A few random and probably useless observations about Thailand

1) A standard practice in Thailand is ‘touting’. Individuals wait in front of public transit systems (train stations, bus stations, airports) and try _very_ hard to get you to go to their hotel, tourist attraction, and whatnot. Practice your sales resistance – do not get angry with these people, but in general, you’re better off not listening to their advice. There are some exceptions.. After a while, you get to rather like being greeted by so many smiling people. Of course, back in the U.S. I was greeted by the smiling faces of the TSA, who genuinely are nice, but it’s not the same somehow.

2) I suggest not renting a car in Bangkok. Just use the taxi or tuk-tuk system – there’s always a taxi waiting a block or less from every hotel (yes, really) and as long as you agree on the fare before you get in, it will be cheaper than renting a car – even if you take ten trips a day. And finding a parking space in Bangkok is, basically, impossible. And Bangkok traffic makes the worst of the USA look positively spartan.

3) In general, smile. Thais have a thing about smiling, and a genuine smile will get you a long way. This may be what I miss most about the country.

4) Bargain, but not too hard.

5) In general, lodging will not include hot water unless you specifically search for it. This takes some getting used to. However, even if you search out the establishments that have hot water, you’ll still pay less than $10 a night for a decent hotel room. $20ish if you want air conditioning. (Yes, AC doubles the cost of the room. Tells you something about what power might cost.)

6) The power system is 50hz, 220V, but uses american style plugs. It IS referenced to ground. Be careful. 😉 Also, don’t plug anything into it that isn’t autosensing, voltage-wise, because it seems to vary from about 180 to about 250V, depending on what time of day it is and what mood the power company is in. NEVER plug a fixed-voltage switching power supply like the one in most desktop computers into it.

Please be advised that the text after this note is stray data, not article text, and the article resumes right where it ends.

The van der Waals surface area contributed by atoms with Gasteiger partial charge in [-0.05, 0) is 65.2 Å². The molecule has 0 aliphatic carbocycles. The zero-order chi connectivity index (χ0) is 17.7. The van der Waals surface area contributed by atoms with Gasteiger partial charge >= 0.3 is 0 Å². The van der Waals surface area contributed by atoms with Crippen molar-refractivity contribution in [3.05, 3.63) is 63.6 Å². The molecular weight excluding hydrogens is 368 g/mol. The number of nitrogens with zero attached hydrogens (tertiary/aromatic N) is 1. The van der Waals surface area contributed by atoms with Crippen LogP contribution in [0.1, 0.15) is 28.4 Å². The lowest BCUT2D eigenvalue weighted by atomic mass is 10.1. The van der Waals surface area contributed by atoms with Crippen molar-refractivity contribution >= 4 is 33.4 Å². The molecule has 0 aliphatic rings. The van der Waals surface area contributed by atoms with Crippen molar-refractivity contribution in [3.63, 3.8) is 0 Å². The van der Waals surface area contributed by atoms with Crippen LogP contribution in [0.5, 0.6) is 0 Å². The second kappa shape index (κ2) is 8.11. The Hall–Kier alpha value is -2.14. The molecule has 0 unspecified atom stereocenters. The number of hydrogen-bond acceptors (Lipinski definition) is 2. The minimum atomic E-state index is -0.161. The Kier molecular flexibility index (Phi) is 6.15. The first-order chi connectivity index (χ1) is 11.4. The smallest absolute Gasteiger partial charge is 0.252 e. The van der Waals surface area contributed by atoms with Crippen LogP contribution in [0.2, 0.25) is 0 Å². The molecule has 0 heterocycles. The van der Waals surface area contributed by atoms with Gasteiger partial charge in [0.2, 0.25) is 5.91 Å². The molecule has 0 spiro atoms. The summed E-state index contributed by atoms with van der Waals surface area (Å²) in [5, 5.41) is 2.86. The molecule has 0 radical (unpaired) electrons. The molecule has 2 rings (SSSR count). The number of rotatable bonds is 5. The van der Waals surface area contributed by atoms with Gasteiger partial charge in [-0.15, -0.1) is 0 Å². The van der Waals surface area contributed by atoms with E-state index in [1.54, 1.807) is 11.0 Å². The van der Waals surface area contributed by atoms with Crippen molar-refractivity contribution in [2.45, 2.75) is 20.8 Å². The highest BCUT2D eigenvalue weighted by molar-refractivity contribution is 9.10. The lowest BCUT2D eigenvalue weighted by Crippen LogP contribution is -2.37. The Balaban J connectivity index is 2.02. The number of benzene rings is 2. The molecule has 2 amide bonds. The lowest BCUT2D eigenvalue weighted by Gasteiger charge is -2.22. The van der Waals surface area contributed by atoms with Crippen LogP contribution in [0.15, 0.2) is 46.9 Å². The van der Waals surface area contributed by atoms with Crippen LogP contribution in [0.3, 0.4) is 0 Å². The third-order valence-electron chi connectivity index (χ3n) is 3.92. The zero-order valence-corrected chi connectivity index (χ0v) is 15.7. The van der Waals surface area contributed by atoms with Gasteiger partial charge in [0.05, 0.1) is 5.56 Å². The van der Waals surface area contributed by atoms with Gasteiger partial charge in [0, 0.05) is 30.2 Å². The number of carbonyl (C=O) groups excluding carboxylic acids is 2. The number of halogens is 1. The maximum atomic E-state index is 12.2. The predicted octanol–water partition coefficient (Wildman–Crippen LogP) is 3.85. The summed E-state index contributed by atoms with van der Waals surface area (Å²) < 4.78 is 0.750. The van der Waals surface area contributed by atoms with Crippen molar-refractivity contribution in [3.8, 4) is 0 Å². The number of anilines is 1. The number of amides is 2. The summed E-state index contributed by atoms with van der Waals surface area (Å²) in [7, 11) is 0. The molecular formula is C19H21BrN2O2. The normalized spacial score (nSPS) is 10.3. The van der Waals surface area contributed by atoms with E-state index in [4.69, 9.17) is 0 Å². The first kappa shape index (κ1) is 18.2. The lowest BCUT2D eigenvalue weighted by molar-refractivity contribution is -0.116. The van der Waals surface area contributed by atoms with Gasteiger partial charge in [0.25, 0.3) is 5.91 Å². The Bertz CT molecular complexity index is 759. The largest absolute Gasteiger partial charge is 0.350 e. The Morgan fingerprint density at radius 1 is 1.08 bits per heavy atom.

7) Getting around: The trains are pretty creaky, and run on what is jokingly referred to as ‘Thai time’. This means they usually are about 20 minutes late. A first class ticket from one end of the country to the other is about $35, though. Planes run on time and seem to be well maintained. A plane ticket across the country is about $75, although there’s a extra $10 charge at the airport that is not included in the cost of the ticket. Trains should be booked two weeks in advance for the best seats. Yes. Really. Lonely planet says so, believe them. 😉

8) Diving: Is beautiful. LOTS of biodiversity! I reccomend for diving the Surit Thani area going straight to Ko Tao, as the dives there are MUCH cheaper and better and don’t involve several hours on a boat. They’re about $10 a dive, vs. about $50 a dive from the more touristy Ko Samui. We didn’t find any substandard diving gear in Thailand, although some of it was newer and some older. Most of the dives are to 40-60ft, with about 80 ft vis and in 90 degree water. Not a lot of coral, but more fish than you can imagine, and a very wide variety of fish and other marine life.

9) Money: Don’t use your credit card unless you have to – some black hats have been rumored to steal CC #s and do funny things with them. There are ATMs on Cirrus and Pulse networks just about everywhere, so bring your ATM card instead. Travelers checks can be changed at almost any bank. In general, money is no problem – they make it easy for you to get it. 😉

10) Odd side note: It’s worth finding out what the ‘scam of the week is’ (cheap gems, free tuk-tuk rides, stolen bags from bicycle baskets, or whatever) so you can avoid it.

11) Transit: In general, you’re better off renting a motorcycle than a car. It’s easier to park and much, much cheaper. The bikes they rent tourists have a semiautomatic transmission and could be driven by a six year old. (in fact, they were, regularly ;-)). Better yet to walk, a lot of the time.

We had a lot of fun. Diving, sitting on beaches, visiting temples, visiting ruins.. all you could ask for. Maybe more later if I get time, although I have way too much work to do as usual.

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